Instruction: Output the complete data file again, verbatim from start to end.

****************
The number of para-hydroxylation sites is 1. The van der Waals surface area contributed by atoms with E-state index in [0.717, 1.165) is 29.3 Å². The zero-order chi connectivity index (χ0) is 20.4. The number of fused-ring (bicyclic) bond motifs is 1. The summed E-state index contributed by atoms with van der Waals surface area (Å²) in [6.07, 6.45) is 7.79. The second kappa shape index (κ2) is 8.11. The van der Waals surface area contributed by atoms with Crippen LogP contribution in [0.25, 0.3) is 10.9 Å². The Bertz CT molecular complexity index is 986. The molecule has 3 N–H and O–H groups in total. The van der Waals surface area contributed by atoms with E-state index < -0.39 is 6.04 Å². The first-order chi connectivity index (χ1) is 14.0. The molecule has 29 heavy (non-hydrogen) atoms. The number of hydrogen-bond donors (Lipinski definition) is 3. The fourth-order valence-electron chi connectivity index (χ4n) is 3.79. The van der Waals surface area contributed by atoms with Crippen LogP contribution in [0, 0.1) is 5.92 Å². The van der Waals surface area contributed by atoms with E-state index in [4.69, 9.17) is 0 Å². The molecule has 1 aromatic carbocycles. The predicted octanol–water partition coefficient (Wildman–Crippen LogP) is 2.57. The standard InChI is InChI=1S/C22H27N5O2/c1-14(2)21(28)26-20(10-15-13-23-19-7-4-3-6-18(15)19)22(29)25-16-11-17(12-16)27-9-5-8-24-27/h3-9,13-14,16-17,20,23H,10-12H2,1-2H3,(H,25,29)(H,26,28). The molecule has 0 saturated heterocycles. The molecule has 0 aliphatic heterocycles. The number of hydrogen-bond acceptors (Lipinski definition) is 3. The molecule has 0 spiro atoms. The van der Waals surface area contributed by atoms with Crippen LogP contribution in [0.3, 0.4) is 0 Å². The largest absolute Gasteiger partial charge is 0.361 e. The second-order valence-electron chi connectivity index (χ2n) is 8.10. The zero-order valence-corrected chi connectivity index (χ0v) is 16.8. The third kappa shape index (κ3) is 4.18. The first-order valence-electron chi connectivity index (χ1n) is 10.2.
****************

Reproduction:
The number of para-hydroxylation sites is 1. The van der Waals surface area contributed by atoms with E-state index in [0.717, 1.165) is 29.3 Å². The zero-order chi connectivity index (χ0) is 20.4. The number of fused-ring (bicyclic) bond motifs is 1. The summed E-state index contributed by atoms with van der Waals surface area (Å²) in [6.07, 6.45) is 7.79. The second kappa shape index (κ2) is 8.11. The van der Waals surface area contributed by atoms with Crippen LogP contribution in [0.25, 0.3) is 10.9 Å². The Bertz CT molecular complexity index is 986. The molecule has 3 N–H and O–H groups in total. The van der Waals surface area contributed by atoms with E-state index < -0.39 is 6.04 Å². The first-order chi connectivity index (χ1) is 14.0. The molecule has 29 heavy (non-hydrogen) atoms. The number of hydrogen-bond donors (Lipinski definition) is 3. The fourth-order valence-electron chi connectivity index (χ4n) is 3.79. The van der Waals surface area contributed by atoms with Crippen LogP contribution in [0, 0.1) is 5.92 Å². The van der Waals surface area contributed by atoms with E-state index in [4.69, 9.17) is 0 Å². The molecule has 1 aromatic carbocycles. The predicted octanol–water partition coefficient (Wildman–Crippen LogP) is 2.57. The standard InChI is InChI=1S/C22H27N5O2/c1-14(2)21(28)26-20(10-15-13-23-19-7-4-3-6-18(15)19)22(29)25-16-11-17(12-16)27-9-5-8-24-27/h3-9,13-14,16-17,20,23H,10-12H2,1-2H3,(H,25,29)(H,26,28). The molecule has 0 saturated heterocycles. The molecule has 0 aliphatic heterocycles. The number of hydrogen-bond acceptors (Lipinski definition) is 3. The molecule has 0 spiro atoms. The van der Waals surface area contributed by atoms with Crippen LogP contribution in [0.3, 0.4) is 0 Å². The largest absolute Gasteiger partial charge is 0.361 e. The second-order valence-electron chi connectivity index (χ2n) is 8.10. The zero-order valence-corrected chi connectivity index (χ0v) is 16.8. The third kappa shape index (κ3) is 4.18. The first-order valence-electron chi connectivity index (χ1n) is 10.2.